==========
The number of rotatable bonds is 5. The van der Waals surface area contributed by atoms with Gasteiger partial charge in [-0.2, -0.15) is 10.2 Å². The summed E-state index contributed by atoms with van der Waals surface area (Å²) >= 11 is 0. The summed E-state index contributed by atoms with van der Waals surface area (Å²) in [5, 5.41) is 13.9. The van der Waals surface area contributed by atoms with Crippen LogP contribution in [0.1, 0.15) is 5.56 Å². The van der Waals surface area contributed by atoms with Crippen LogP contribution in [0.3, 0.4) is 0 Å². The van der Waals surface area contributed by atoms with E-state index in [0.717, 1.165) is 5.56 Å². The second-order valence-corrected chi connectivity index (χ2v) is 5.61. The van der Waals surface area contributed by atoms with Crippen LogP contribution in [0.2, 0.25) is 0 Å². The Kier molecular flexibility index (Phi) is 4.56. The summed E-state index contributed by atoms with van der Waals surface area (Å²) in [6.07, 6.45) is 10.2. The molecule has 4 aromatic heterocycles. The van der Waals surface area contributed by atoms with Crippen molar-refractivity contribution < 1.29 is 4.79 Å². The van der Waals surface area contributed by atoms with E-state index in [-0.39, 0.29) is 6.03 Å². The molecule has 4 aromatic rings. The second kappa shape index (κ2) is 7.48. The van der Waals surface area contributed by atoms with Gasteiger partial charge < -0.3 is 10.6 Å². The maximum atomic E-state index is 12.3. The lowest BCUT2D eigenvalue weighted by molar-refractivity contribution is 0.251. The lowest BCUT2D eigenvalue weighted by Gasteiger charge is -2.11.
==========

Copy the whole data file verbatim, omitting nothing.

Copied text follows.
The number of rotatable bonds is 5. The van der Waals surface area contributed by atoms with Gasteiger partial charge in [-0.2, -0.15) is 10.2 Å². The summed E-state index contributed by atoms with van der Waals surface area (Å²) >= 11 is 0. The summed E-state index contributed by atoms with van der Waals surface area (Å²) in [5, 5.41) is 13.9. The van der Waals surface area contributed by atoms with Crippen LogP contribution in [0.1, 0.15) is 5.56 Å². The van der Waals surface area contributed by atoms with Crippen LogP contribution in [0.3, 0.4) is 0 Å². The van der Waals surface area contributed by atoms with E-state index in [0.717, 1.165) is 5.56 Å². The second-order valence-corrected chi connectivity index (χ2v) is 5.61. The van der Waals surface area contributed by atoms with Crippen LogP contribution in [0.2, 0.25) is 0 Å². The Kier molecular flexibility index (Phi) is 4.56. The summed E-state index contributed by atoms with van der Waals surface area (Å²) in [6.07, 6.45) is 10.2. The molecule has 4 aromatic heterocycles. The van der Waals surface area contributed by atoms with Crippen molar-refractivity contribution < 1.29 is 4.79 Å². The van der Waals surface area contributed by atoms with E-state index in [-0.39, 0.29) is 6.03 Å². The molecule has 4 aromatic rings. The second kappa shape index (κ2) is 7.48. The van der Waals surface area contributed by atoms with Gasteiger partial charge < -0.3 is 10.6 Å². The maximum atomic E-state index is 12.3. The lowest BCUT2D eigenvalue weighted by molar-refractivity contribution is 0.251. The lowest BCUT2D eigenvalue weighted by Gasteiger charge is -2.11.